Odom: I’m always concerned about stretching myself out too far. Once you gain momentum in one area, if you switch gears, you can lose all of your velocity. However, this business is so awesomely challenging and competitive, that many times it’s only those individuals who can today rise to the occasion and operate on a certain level, that are the individuals that we’ll remember tomorrow.

AG: What do you hope to accomplish in your career in the next year?

Odom: Within the next 12 months, I would like to have directed or D.P.’ed at least one narrative feature, completed writing at least one new feature length screenplay, and I’d like to be the Executive Producer of at least five to 10 "no-budget" television programs airing in at least one market. Notice I used the term "no-budget" and the openness of "one market." I already have deals in place with two startup networks, so my goal is not terribly unrealistic, especially considering the fact that I shot six programs just this past weekend.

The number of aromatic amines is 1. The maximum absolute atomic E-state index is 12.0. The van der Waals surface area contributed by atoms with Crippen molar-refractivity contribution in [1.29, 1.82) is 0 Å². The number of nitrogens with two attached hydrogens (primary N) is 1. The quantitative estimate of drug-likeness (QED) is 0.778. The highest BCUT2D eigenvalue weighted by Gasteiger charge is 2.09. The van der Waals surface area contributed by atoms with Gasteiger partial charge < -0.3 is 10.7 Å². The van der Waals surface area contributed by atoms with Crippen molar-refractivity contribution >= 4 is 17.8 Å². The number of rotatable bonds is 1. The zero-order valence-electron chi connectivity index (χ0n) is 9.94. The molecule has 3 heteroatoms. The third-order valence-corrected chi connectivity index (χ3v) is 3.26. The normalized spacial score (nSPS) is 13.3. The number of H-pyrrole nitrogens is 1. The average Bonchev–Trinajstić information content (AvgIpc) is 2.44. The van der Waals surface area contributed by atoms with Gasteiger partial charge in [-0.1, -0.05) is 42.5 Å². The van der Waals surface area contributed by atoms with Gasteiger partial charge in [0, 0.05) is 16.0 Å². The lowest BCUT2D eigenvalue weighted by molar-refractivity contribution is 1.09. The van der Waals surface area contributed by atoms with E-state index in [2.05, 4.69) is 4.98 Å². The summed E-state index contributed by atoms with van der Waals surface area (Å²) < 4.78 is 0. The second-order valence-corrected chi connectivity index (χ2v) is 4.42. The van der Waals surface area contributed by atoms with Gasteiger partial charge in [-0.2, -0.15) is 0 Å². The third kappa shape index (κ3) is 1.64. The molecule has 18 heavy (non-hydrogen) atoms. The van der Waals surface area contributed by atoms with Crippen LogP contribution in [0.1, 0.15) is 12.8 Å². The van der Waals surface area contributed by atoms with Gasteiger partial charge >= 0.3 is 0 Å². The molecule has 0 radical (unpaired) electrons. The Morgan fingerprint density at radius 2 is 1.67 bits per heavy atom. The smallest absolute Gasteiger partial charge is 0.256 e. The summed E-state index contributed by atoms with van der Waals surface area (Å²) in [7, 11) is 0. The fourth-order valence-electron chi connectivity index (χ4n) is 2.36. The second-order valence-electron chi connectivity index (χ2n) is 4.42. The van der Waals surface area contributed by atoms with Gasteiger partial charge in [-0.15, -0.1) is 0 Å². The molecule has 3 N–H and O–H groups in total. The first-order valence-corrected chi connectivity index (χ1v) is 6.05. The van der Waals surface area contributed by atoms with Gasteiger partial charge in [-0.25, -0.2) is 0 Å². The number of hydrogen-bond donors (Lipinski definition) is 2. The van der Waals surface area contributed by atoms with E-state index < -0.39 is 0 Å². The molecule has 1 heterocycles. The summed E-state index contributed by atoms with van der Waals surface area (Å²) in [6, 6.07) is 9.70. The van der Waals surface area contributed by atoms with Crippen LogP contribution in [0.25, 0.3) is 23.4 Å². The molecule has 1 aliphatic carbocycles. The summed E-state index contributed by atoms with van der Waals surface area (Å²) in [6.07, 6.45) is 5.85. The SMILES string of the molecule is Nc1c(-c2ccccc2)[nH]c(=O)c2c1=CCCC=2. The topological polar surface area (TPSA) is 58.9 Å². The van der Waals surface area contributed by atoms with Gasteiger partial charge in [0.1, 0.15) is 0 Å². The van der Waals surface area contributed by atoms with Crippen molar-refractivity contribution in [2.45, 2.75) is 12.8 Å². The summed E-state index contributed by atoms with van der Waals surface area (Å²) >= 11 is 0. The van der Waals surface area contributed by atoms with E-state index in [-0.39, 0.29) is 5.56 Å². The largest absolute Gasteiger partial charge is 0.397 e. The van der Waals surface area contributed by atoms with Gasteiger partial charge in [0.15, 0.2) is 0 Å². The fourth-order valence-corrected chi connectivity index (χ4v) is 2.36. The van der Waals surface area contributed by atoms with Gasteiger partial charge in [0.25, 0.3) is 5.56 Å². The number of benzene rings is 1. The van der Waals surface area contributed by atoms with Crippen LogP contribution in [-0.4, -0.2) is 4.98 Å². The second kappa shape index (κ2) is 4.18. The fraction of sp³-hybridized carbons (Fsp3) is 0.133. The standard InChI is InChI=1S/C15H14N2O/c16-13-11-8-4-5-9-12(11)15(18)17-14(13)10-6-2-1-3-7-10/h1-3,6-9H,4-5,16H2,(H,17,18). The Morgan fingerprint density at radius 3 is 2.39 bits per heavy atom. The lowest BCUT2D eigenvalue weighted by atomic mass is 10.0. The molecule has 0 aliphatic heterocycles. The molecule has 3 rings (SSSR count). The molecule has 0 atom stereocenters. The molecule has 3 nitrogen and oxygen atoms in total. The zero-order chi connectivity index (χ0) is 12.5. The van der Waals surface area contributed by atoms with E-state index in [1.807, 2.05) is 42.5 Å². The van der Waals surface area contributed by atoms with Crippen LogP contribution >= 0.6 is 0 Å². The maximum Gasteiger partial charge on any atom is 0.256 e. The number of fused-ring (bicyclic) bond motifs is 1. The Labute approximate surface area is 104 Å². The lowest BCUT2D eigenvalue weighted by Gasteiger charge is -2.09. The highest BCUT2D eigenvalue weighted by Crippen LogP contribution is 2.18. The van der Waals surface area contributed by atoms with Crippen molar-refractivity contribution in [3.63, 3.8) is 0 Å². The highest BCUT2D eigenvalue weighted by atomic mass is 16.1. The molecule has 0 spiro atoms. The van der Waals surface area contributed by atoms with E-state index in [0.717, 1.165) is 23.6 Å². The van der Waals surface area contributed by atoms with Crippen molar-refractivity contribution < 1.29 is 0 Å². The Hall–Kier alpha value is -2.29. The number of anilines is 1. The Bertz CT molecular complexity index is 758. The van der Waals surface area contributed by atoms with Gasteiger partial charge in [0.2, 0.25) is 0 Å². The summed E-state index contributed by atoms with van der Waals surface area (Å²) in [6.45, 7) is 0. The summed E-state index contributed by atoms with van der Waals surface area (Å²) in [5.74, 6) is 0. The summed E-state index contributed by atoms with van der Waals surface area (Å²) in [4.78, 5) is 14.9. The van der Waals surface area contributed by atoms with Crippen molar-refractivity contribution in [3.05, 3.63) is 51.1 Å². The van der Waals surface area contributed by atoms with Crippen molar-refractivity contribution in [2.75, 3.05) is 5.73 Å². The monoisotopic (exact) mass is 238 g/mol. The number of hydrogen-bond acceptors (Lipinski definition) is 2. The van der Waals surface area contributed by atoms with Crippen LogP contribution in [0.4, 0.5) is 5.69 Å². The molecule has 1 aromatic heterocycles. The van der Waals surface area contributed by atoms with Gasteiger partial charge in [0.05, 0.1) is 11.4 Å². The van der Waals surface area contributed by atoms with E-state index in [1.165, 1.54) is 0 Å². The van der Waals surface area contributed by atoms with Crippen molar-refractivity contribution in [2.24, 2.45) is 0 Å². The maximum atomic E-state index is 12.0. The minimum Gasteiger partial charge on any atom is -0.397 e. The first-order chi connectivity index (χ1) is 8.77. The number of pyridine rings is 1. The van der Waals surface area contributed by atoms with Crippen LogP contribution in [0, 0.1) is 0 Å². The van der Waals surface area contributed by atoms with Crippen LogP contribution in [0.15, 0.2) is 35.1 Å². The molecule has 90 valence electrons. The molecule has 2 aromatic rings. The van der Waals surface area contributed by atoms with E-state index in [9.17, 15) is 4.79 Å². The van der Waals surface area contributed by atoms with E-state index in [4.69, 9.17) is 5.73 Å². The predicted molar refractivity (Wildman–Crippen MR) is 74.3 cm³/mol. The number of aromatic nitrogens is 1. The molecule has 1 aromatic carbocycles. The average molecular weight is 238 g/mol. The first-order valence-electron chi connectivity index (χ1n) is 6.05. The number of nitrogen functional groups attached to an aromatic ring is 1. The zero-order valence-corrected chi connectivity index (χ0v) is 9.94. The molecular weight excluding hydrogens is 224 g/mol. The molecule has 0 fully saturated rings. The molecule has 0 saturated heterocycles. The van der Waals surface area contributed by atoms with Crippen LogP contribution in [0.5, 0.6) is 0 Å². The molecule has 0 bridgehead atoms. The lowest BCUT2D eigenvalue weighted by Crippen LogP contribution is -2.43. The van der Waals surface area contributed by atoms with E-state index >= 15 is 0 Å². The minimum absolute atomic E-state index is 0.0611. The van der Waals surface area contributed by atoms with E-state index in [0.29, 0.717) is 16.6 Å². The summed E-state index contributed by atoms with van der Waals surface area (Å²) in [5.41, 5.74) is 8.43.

AG: What are some trends that you’re noticing in the industry?

Odom: The obvious trend is digital. More filmmakers are opting to shoot on digital and larger films are starting to cut on Final Cut Pro. Digital — Mini-DV in particular — is the great equalizer. For the price of used car, a filmmaker today can have an entire production and post-production studio in their own living room. The possibilities are limitless.

AG: Where do you think there is the most opportunity?

Odom: Again, with digital, the most opportunity is with yourself. Otherwise, the lower-budgeted productions for basic cable or direct-to-home video are ripe with opportunities. The formal systems cater more towards the larger entities, but once you figure out how to locate the independent world, you realize there’s a whole world of content out there aside from Hollywood, that’s even larger than Hollywood. Hollywood has the most bucks, but everything else outside of Hollywood offers the most opportunities.